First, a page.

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Tips for Starting out as a Beginner Adult Piano Student

Updated: Apr 16

So you've made the decision to finally start piano lessons! The lingering thoughts of thinking you're too old to start or don't have the ear for music are out of your head.

You are ready to commit! Where do you go from here and what are the first steps to getting started?#beginnerpianolessons #adultpiano
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  • Type of lesson

Do you want online lessons or in-person lessons? There are pros and cons for each option. Online lessons offer convenience of taking lessons within your own home without traveling time. You also get to play and practice on your own piano/keyboard. However, do you prefer the in-person instruction with the physical hands on learning? Depending on the instructor, you can have the weekly benefit of playing on a nicer instrument such as a baby grand piano or even grand piano. The time away from your home into a different environment can sometimes help students focus more in the lesson.


  • Finding a Teacher

There are many websites nowadays catered towards finding piano lessons.

Here are a few:

- thumbtack.com

- lessons.com

- Lessonrating.com

- yelp.com


Or simply do a Google search for piano teachers in your area. I recommend reading reviews of teachers and checking on their website to see if they offer a trial lesson before you commit. Keeping in mind, this is someone you will be seeing on a continuous basis. You want to have comfort and ease in interacting with this teacher going forward.


  • You found a teacher, now what?

Read over your new teacher's studio policy. I repeat... read over the studio policy! Every teacher has his/her own approach to their studio policy. The main points to consider are the cancellation policy and method of payment. Adults can get busy with their own work schedule and life obligations. Things come up and you want to make sure how cancellations work so you are not surprised. Methods of payment can include online payments through apps like Zelle or Venmo, or sometimes cash is preferred. In any case, please read thoroughly through the whole studio policy. As a teacher myself, I find many students roughly skim through the policy and when something comes up, they are are caught off guard or there is a miscommunication. Let's avoid the headache!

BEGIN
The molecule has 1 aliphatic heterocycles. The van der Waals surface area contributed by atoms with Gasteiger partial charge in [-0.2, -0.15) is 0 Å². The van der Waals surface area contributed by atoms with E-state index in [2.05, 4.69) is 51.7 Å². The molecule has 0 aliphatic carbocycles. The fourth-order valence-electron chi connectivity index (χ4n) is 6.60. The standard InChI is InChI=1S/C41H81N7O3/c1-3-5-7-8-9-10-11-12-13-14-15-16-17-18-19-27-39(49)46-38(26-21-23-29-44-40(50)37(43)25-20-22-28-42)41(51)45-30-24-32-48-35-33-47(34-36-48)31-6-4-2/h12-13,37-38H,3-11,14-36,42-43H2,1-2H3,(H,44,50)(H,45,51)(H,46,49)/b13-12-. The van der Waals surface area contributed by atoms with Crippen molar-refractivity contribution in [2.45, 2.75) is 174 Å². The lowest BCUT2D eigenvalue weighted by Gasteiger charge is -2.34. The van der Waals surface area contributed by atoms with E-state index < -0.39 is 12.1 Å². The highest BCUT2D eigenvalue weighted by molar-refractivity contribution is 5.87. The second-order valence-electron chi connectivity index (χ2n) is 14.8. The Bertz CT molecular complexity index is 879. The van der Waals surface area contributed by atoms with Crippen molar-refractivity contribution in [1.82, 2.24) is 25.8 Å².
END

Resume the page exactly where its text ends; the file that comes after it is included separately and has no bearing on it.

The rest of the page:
• Keyboard or Piano search

Usually before reaching out to a teacher, a student should have at least an 88 key digital keyboard at home before starting the first lesson. If not, no worries! Your teacher can help you select the proper instrument or you can go on a search for your new instrument. Budget can range from $300-$1000. Here are some great places to find a keyboard:

- Facebook Marketplace (used)

-local piano store (used or new)




Specific requirements for a keyboard:


-88 keys

-preferably fully weighted keys

-comes with a pedal or has the option to add a pedal/s


My recommendations for keyboards:


-Yamaha P143B (with pedal)


Having a proper piano bench is not required but recommended. If you purchase a keyboard without a stand, a stand is preferred as opposed to propping it on a table. These can easily be purchased through Amazon.com.


  • Final Thoughts

Just remember that you've made a big first step to starting lessons! Once you've past the first lesson, keep in the mind that learning music is a lifelong journey. I hope you can enjoy the process of learning a new instrument and definitely don't compare yourself to others. Embrace your own unique experience!

Happy practicing!


More content available at my Youtube channel

Instagram @ haparopiano




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